Rise of Q-Commerce
A long time back, Domino’s Pizza launched an interesting market strategy “30 mins delivery or Pizza free” that acted as a plan which took the food chain industry by storm. People were astonished by the fact that a food brand can deliver food to their doorstep in 30 mins. This strategy facilitated Dominos to attract large traffic to its brand thereby fetching a lot of revenue. This concept which was once used as a USP by a restaurant chain has now emerged as a whole new segment for retail commerce, as e-commerce brands consistently look for ways to cut delivery times.
Consumers have now shifted from self-service stores like Walmart to online delivery stores like Amazon and Flipkart for the quick delivery of their products.
With rising urbanisation, the number of mini households in every city is increasing. People now prefer to order things in small quantities rather than purchasing items in larger quantities at a discounted rate. And with the rising demand for delivery of products in small quantities and the changing mindset of people, we have come to where we are today: ready to step into the era of quick commerce.
But, how quick is quick commerce?
In recent times, quick commerce delivers more convenience to the customers with its curated selection of products, instant and doorstep delivery. Unlike traditional e-Grocers, Quick Commerce platforms have simple UI and Instant delivery. This helps to cut down the inconvenience caused by offline transactions due to poor transport and unavailability of selection.
All these factors combine together to make q-commerce the new talk of the town and expand its reach through geographies and segments. It has evolved as one of e-commerce’s most in-demand verticals. The pandemic seems to have accelerated the pace of these platforms racing to adopt the hyperlocal delivery format. In recent times, as consumers found themselves homebound due to Covid lockdowns and restrictions, they took to online shopping like never before.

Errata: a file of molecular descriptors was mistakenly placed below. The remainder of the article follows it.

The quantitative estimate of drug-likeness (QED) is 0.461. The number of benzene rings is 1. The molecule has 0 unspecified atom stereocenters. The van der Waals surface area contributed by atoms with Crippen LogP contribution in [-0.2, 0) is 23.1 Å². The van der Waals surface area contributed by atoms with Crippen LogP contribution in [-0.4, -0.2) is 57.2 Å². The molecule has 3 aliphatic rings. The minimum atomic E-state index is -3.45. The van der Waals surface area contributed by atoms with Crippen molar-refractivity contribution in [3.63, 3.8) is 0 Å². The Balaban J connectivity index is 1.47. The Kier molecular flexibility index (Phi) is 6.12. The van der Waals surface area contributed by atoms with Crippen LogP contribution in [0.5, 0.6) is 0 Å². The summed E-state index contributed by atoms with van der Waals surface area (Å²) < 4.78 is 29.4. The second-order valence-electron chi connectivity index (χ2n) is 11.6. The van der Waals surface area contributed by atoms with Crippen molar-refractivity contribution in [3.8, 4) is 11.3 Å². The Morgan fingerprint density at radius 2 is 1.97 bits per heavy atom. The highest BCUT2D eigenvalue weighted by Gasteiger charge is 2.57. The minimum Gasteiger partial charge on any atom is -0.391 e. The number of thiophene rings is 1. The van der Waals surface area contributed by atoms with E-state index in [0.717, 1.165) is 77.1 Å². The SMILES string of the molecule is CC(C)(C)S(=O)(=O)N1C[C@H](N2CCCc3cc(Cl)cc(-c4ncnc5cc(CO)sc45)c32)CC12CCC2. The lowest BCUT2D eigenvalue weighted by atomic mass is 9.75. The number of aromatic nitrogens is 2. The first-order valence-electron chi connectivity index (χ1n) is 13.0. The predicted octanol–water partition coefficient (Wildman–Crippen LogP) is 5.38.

According to a report by McKinsey, within the £2 trillion European grocery market, online grocery shopping grew 55 per cent from 2020. India has seen an increase of e-retail groceries of over 150% from 2019 to 2020. Reliance Retail acquired a 25.8% stake in the quick commerce delivery firm Dunzo, which will enable Reliance to expand and create a synergy of its retail market with last-mile connectivity. TATA Group had also acquired a majority stake in the online grocer Big Basket back in 2020. Swiggy and Zomato have also vigorously invested in Instamart and Grofers, their Q Commerce service model for online grocery. Vendors in this space are continuously improving and adopting different logistics and warehousing strategies to secure faster deliveries. The frenzy in this market revolves around improving the last mile logistics which will play an important role in its growth. Increasing competition and investment in this sector will create a new era for logistics in the country.
A little under a decade ago, food delivery was all about pizza and Chinese. Today, food delivery has become a $150 billion market, having doubled in the COVID pandemic. Delivery became the lifeline for the restaurant industry during the pandemic with lockdowns and physical restrictions giving an enormous boost. Though delivery is scale driven and a cost-intensive model with low margins, there have been significant investments in the last two years. IPOs of Deliveroo and Zomato show the excitement yet uncertainty in this space.
Today, the factors for boosting business have drastically changed. The businesses that are able to understand consumer behaviours and provide the quickest services will be able to survive and win the battle. Q-commerce, a subset of e-commerce, is here to stay.
The National News
Author: Lavina Garodia
Illustration by: Nikita Koya & Ramya Sehgal